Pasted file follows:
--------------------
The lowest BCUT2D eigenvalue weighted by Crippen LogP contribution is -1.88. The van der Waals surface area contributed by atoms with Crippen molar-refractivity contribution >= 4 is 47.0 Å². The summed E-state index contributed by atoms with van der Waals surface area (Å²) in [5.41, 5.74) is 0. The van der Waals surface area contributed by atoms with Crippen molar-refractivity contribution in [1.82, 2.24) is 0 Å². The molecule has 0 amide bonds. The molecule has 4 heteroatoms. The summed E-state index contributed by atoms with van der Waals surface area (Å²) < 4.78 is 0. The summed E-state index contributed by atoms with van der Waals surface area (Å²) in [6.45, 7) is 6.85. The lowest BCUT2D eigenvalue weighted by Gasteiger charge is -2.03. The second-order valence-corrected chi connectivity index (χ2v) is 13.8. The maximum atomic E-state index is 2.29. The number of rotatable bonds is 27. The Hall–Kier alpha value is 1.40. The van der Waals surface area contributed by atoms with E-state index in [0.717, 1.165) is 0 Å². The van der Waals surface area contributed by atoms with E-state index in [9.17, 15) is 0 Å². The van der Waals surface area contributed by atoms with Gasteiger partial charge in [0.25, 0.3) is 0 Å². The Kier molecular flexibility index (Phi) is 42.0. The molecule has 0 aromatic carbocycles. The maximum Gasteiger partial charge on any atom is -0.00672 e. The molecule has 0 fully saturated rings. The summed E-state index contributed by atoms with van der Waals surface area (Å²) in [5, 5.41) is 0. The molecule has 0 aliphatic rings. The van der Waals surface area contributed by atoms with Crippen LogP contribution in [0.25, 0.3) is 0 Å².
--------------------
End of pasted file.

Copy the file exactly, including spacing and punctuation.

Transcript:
The lowest BCUT2D eigenvalue weighted by Crippen LogP contribution is -1.88. The van der Waals surface area contributed by atoms with Crippen molar-refractivity contribution >= 4 is 47.0 Å². The summed E-state index contributed by atoms with van der Waals surface area (Å²) in [5.41, 5.74) is 0. The van der Waals surface area contributed by atoms with Crippen molar-refractivity contribution in [1.82, 2.24) is 0 Å². The molecule has 0 amide bonds. The molecule has 4 heteroatoms. The summed E-state index contributed by atoms with van der Waals surface area (Å²) < 4.78 is 0. The summed E-state index contributed by atoms with van der Waals surface area (Å²) in [6.45, 7) is 6.85. The lowest BCUT2D eigenvalue weighted by Gasteiger charge is -2.03. The second-order valence-corrected chi connectivity index (χ2v) is 13.8. The maximum atomic E-state index is 2.29. The number of rotatable bonds is 27. The Hall–Kier alpha value is 1.40. The van der Waals surface area contributed by atoms with E-state index in [0.717, 1.165) is 0 Å². The van der Waals surface area contributed by atoms with E-state index in [9.17, 15) is 0 Å². The van der Waals surface area contributed by atoms with Gasteiger partial charge in [0.25, 0.3) is 0 Å². The Kier molecular flexibility index (Phi) is 42.0. The molecule has 0 aromatic carbocycles. The maximum Gasteiger partial charge on any atom is -0.00672 e. The molecule has 0 fully saturated rings. The summed E-state index contributed by atoms with van der Waals surface area (Å²) in [5, 5.41) is 0. The molecule has 0 aliphatic rings. The van der Waals surface area contributed by atoms with Crippen LogP contribution in [0.25, 0.3) is 0 Å².